Jazz Meets the Political: Women instrumentalists Seek Harmony in 2020

Regina Carter, Nubya Garcia, and Lakecia Benjamin speak political swing, Afro-European identity, and social healing as bandleader instrumentalists moving musical boundaries during the turbulent year of 2020.

Regina Carter’s Swing States: Harmony in the Battleground (Tiger Tune/eOne, 2020) talks Jazz and Social Justice

BeBop and Swing meet demographic shifts as jazz violinist Regina Carter playfully addresses the 2020 American political theatrics. Her Freedom Band eloquently splashes humour, remorse, and hope onto the palette of electoral uncertainties as a few States vie to ‘win the election’. It’s a screamingly awkward political process – with that complicated Electoral College determinant. But Carter presents a bouncy album, with pride, choosing well-known American songs to match with a State, such as Colorado (‘Rocky Mountain High’), Louisiana (‘You Are My Sunshine’), and Kansas (‘Home on the Range’). Other songs merely portray a ‘Pennsylvania’ or ‘Wisconsin’ temperament.

Her excellently placed band members, who represent their State on the album, play in ‘swing’ style that jazzes up the current reality. New Orleans pianist, Jon Batiste, adds his flavour of cat-calls, and ‘do ya dig it’ quips that liven up the album as do the masterful John Daversa on trumpet and flugelhorn (talks about his Florida Everglades), Harvey Mason on drums (on Kansas), Kabir Sehgal on bass and percussion, and Alexis Cuadrado on double bass.

The opening piece, ‘Welcome’, layers a patriotic ‘America the Beautiful’ over Carter’s narrative plea of appreciation for the ethnic and cultural diversity she grew up with her in her native Detroit. The rest of the album swings with hope – as long as you VOTE! Her rendition of ‘Georgia On My Mind’ mesmerises. ‘On Wisconsin’ expresses at first a carnival bounce and moves to a more remorseful tone, then resolve, with the violin mimicking the band laughing. Cynicism? Lost hope? Carter ends with ‘Faygo’ after her favourite faygo pop snack at her corner store.

Carter first gained attention with her Straight Ahead, an all-female jazz quintet, some 25 years ago. Her career has spiraled with inspiration for many female jazz artists as she has taught, performed, won awards, and composed and arranged her works with a multitude of colleagues. This is a fun album: occasionally carnival in tempo, sometimes serious in ballad, but always reverent to that fabric in a democracy – the VOTE!

She and her drummer husband, Alvester Garnett, are using this time of 2020 lockdown to explore their creative musical juices together. See: https://www.youtube.com/watch?v=KDZ7C5xodmc Noted for her instructional capabilities, she shows how improvisation works during her Kennedy Center performance, with Cuba-born percussionist, Mayra Casales: https://www.youtube.com/watch?v=y8nagXne3pU The National Jazz Museum in Harlem hosted an interesting discussion in September 2020 about Carter’s album and voting challenges:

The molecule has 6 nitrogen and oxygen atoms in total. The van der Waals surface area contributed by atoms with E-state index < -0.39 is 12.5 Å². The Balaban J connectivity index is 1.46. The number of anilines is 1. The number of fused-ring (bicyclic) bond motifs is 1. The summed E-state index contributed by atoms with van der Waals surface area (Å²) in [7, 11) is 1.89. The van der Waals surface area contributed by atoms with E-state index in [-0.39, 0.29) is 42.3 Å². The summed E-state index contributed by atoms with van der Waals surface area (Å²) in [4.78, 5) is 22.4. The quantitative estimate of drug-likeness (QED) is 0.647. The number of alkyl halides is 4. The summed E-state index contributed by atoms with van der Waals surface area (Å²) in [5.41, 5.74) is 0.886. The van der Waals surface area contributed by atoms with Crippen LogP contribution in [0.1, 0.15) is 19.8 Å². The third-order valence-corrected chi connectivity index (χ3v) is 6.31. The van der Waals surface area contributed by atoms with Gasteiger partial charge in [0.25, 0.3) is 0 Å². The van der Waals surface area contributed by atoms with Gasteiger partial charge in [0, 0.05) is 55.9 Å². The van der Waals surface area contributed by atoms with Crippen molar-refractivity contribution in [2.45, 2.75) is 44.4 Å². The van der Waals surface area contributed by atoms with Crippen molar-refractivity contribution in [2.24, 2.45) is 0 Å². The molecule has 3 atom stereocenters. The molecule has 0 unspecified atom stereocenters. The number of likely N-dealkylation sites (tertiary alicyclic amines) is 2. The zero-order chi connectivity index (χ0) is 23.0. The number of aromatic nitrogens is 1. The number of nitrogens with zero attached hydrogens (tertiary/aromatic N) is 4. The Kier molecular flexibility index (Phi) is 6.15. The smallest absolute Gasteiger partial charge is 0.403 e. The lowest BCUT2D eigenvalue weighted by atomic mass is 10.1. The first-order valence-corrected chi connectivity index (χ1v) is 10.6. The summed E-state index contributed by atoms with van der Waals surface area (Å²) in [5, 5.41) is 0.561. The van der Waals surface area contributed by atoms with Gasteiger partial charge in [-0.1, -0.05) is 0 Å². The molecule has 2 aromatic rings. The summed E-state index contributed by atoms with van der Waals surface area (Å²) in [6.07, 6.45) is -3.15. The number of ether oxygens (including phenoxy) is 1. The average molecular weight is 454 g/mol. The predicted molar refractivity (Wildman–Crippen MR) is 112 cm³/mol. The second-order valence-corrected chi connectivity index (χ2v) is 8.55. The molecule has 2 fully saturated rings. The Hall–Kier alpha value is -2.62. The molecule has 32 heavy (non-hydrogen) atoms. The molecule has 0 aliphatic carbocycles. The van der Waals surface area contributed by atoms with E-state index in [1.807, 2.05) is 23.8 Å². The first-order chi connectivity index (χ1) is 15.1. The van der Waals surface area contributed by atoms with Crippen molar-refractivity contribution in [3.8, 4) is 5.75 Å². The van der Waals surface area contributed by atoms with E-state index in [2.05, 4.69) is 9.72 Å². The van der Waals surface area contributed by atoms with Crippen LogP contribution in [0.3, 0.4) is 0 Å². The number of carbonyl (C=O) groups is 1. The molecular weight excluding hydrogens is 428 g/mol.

“Jazz and Social Justice: Regina Carter: Swing States, and Getting Out the Vote” at https://www.youtube.com/watch?v=T8A-JVlCgiw

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Nubya Garcia explores her roots in Source (Concord Jazz August 2020)

Out of London’s young and exciting jazz scene comes saxophonist Nubya Garcia with her debut album, Source, which journeys through her family histories, folklore, afro-diasporic connections, and global outlooks where she calls home: from London to Bogota to British West Indies. The album speaks to our capacity to overcome challenges, both individual and collective, in our modern day realities. Her trio of Joe Armon-Jones on keys, Daniel Casimir on bass, and Sam Jones on drums, with several vocalists, faithfully carry her sonic messages through the moving themes and heartfelt stories she seeks to evoke.

The title track, ‘Source’, being the longest on the album, gives evidence to Garcia’s mood and tones, quiet to fiery, as she moves between reggae, soul, and improvisation. She talks of family in the soft ballad, ‘Together is a Beautiful Place to Be’, recalling her dear late stepfather. In ‘Stand with Each Other’, three vocalists accompany various reggae rhythms and celebrate their collectivism – a female solidarity in the wider community. Latin rhythms in ‘Inner Game’ pleasantly move her temperament into ‘La cumbia me está llamando” to celebrate her abstractions from Columbia’s traditional music, chants and rhythms. Still excavating family histories, ‘Before Us: In Demerara & Caura’ presents an emotional longing for understanding Caribbean sources.